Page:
Sail22 News

Harbor Springs Melges 32 Nationals and You Gotta Regatta

DSC_0116We’re in beautiful Harbor Springs, Michigan for the Melges 32 Nationals and You Gotta Regatta. Stop by the Sail22 Support Trailer to say hello! We’ll be out on the water taking photos and will have them posted on Sail22.com throughout the weekend. It’s looking like a great event!

-Becky & Ed
www.Sail22.com


Sail22 Tips & Tricks: Chicago Mackinac Prep List

The 102nd Chicago Mackinac starts this Saturday and I have been in full Mac prep for the past week working with a large team for the Port Huron Mackinac race and am now prepping them for the Chicago Mackinac race. Ed is racing on the Farr 395 Mosquito again this year. Here is our Sail22 list of things to take into consideration as you prepare for the race or any offshore race.

The Boat: Only take the things you definitely need on the boat. With this past weekends race, as well as last years, there is a huge potential for light wind. Remember: a light boat is a fast boat.

  • Sails: Keep the number of sails to the minimum. Make sure they are all fully battened and luff flaked so they can be then folded in thirds.
  • Sheets: Only take the sheets to be used on the boat plus a spare halyard and a spare spinnaker sheet or jib sheet and a mouse line that will reach the top. It is rare to break something, but you need to have the ability to fix or replace it if it happens. You should also have some Dyneema┬« (20-30 feet) to use as an emergency fix.
  • Safety Equipment: Make sure to meet the list for the race requirements. Check out your first Aid Kit. We custom build ones for teams and also have a small Sail22 One Design First Aid Kit that we have in stock for $125 and covers all of the basics and more. It’s lightweight at under 1.5 lbs. and is waterproof because it is in a Pelican Case.

Food & Drink: It helps to assign someone on the team to be in charge of the menu and shopping. Some teams use freeze dried. Some do hot meals. Some do sandwiches. Figure out what works best for your team. Remember the rule though: a light boat is a fast boat. Vacuum bags work great to store foods and save space.

  • Meals: If you are looking for hot meals, pasta works really well. Make it at home or buy take out from your favorite Italian restaurant. Vacuum bag individual portions (or you can do servings for two or three) and freeze them. Now, all you need is boiling water and you have a hot, tasty meal during the race. Some teams like freeze dried instead and it’s actually come a long way. Mountain House has some good ones (Beef Stroganoff with Noodles, Chicken Teriyaki with Rice, Lasagna) and you can buy them individually packed or by the large can and vacuum bag what you need. This can be a huge weight savings for teams looking to save in that area…especially important for light air racing. Freeze dried can also be a good option for a back-up meal in case the race runs long.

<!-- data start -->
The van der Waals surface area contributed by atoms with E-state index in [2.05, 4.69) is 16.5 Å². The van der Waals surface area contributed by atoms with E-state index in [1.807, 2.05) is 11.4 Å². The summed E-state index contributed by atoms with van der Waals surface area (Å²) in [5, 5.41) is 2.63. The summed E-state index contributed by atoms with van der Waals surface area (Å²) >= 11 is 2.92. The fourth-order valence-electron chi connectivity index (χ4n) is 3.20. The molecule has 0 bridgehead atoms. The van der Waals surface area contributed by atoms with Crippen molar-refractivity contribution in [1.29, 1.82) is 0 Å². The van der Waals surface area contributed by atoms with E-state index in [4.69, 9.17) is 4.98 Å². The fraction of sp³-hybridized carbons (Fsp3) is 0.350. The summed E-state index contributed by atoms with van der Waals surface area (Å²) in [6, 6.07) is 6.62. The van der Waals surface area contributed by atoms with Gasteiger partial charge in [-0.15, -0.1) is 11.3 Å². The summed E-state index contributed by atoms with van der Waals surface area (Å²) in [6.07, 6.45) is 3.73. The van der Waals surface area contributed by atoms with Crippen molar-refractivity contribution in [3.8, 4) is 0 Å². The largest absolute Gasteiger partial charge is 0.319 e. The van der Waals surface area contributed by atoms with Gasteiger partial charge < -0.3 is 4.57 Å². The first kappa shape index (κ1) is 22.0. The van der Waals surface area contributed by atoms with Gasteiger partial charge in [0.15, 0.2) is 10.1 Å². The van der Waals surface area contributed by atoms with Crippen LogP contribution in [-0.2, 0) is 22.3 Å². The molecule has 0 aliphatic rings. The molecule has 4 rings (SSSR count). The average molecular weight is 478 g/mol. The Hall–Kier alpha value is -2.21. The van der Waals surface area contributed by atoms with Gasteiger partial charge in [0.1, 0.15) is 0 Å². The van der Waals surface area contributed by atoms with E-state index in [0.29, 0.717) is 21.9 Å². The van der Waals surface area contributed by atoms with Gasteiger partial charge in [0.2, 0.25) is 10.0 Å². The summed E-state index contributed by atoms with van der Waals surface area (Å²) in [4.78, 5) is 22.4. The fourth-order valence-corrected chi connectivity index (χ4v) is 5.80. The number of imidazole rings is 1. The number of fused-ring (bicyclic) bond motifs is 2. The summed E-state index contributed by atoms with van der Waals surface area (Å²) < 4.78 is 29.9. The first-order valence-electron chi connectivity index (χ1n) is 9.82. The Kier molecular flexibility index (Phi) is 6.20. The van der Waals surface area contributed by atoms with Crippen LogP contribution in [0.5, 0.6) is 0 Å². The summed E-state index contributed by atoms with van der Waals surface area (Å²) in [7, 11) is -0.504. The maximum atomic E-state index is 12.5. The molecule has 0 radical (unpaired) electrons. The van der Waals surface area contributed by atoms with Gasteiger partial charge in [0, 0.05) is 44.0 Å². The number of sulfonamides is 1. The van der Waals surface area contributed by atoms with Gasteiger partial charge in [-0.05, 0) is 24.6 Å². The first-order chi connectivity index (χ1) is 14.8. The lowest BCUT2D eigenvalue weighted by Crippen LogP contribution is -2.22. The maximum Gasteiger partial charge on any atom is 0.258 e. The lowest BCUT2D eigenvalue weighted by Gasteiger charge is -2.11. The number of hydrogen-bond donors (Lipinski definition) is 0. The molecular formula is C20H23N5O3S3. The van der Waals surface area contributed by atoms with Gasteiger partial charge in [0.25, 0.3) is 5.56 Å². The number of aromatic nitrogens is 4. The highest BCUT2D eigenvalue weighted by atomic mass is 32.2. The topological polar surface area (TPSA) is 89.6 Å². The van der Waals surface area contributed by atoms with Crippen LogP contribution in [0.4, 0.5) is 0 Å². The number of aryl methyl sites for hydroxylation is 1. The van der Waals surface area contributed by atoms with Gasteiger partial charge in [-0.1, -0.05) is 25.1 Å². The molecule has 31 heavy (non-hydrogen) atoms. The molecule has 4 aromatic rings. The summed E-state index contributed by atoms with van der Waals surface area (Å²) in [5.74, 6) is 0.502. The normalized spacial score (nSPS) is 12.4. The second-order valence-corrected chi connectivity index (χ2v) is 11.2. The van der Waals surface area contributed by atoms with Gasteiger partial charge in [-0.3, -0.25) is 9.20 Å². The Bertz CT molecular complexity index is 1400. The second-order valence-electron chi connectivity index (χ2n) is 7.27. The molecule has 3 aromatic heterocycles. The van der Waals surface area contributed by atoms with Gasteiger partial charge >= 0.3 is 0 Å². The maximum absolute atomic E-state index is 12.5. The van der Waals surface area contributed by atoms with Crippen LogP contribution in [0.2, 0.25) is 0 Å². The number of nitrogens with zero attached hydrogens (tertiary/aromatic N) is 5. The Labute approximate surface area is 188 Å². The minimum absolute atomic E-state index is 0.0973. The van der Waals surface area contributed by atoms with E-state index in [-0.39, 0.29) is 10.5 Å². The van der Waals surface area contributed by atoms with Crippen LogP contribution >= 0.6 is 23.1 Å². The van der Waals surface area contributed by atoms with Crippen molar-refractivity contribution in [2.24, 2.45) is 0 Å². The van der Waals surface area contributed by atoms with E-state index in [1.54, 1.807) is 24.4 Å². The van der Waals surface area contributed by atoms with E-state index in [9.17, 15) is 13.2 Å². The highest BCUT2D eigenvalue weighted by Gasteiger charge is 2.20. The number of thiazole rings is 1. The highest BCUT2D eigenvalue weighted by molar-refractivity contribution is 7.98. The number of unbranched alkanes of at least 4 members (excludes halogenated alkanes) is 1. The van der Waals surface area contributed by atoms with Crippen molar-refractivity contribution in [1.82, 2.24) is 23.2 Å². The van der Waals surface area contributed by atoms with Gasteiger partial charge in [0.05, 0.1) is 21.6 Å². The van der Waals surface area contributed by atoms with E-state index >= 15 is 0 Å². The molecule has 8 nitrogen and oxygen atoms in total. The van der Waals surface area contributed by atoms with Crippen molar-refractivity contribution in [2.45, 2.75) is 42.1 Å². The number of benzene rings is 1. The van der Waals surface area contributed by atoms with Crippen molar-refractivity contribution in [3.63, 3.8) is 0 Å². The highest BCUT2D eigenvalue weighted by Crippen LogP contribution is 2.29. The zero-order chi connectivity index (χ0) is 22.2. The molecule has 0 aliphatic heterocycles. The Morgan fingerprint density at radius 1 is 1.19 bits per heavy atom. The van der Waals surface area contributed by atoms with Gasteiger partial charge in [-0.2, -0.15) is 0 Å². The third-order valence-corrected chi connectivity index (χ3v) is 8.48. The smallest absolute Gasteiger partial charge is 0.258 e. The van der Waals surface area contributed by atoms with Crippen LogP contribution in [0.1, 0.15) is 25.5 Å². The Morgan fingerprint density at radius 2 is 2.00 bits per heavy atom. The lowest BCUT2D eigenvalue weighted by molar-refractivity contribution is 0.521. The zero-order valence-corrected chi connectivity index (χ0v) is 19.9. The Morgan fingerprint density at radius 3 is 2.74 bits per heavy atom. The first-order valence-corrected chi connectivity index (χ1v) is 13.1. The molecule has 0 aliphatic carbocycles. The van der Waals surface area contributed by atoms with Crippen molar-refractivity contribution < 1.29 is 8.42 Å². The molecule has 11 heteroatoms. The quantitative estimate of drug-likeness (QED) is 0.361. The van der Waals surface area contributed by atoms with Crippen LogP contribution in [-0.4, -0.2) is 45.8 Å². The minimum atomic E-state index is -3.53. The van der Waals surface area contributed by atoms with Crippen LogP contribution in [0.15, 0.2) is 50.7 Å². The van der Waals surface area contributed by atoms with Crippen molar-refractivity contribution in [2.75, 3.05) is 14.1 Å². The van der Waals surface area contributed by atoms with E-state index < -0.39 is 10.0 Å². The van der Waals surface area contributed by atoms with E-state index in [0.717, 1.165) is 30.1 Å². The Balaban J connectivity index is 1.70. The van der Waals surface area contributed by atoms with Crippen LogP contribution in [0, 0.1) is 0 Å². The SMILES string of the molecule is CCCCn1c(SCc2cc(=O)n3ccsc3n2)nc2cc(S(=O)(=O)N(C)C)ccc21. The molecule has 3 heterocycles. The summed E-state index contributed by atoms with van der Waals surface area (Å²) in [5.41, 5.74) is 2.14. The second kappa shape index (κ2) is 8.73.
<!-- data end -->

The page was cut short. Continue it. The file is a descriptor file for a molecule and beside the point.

• Liquids: Figure out how much drinking water you need for your team and emergency water. Three quarts of water per day per person is a good guideline. In addition to drinking water, plan for cooking water and coffee water (gallons or 3L containers work great to save on garbage waste) for boiling or to add to freeze dried. Other than water, it’s important to have something with flavor and electrolytes, etc. Little packets to add to water bottles of sports drinks work well and also keep weight down. Energy drinks are great for when you need that boost. Starbucks Via’s make a great coffee (try the extra-bold). They are well worth having. Use the individual packets of powdered creamer, they even come flavored now. And don’t forget sugar packets for coffee too. Consider having hot chocolate packets as well. With any of the packets for drinks, take them out of their boxes and put in plastic storage bags to stay organized and keep the cardboard of the boat.
  • Snacks: Grazing is common during distance racing. Have one or two people in charge of snacks and it helps to have them ration them out for each watch. Put an amount of snacks per day in a bag and try not to make it a free for all. Get rid of the packaging (especially cardboard) and put snacks into plastic storage bags. Bring sweet and salty. Favorites include snack size candy bars (who doesn’t like a Snickers?), trail mix, mixed nuts and roasted almonds, gummy worms, cookies, fruit, licorice and hard candy.

Boat Supplies: You don’t need that much extra for the Mackinac races, but there are a few things that you’ll need.

  • Paper Supplies: Heavy duty paper bowls are really all you need to serve meals. Plastic wear is great too. Nothing to wash. Pack some paper towels and toilet paper (keep them dry in a plastic storage bag). Insulated cups with lids are great for hot drinks. Paper lunch bags and baby wipes are a must too for the head.
  • Cleaning Supplies: Some all-purpose spray cleaner and a sponge are good to have on hand. A microfiber towel is great to have too for clean-up instead of paper towels to cut down on garbage. If you’re using paper bowls, cups and plastic silver wear, you probably don’t need dish soap. Garbage bags and recycle bags are also good to have on board.
  • Cooking tools: A ladle and tongs for cooking are really all you need. Also, a long handled grill lighter to start up the stove burner is a necessity. A tea kettle to boil water and a large pot for boiling water to heat up food are needed as well. A large thermos works great to keep hot water hot or to make a big quantity of coffee for a watch.

Gear: The conditions can be variable for the race. It’s important to make sure you cover all of your bases and have things for hot to cold air temperature and full sun to rain.

  • SPF & Bug Spray: This should be on the boat shopping list. Go with a sport or baby sunscreen of at least SPF 30. Titanium dioxide and zinc oxide are key ingredients for sun protection. There’s no need for everyone to bring their own. Once again, back to the rule: a light boat is a fast boat. If you have a favorite then bring it, but only a small tube. No one should get a sunburn…having one is miserable, not to mention puts you at risk for dehydration. Make sure you apply it frequently. Bring lots of bug spray…the strong stuff. Should be on the boat list. The black flies can be brutal.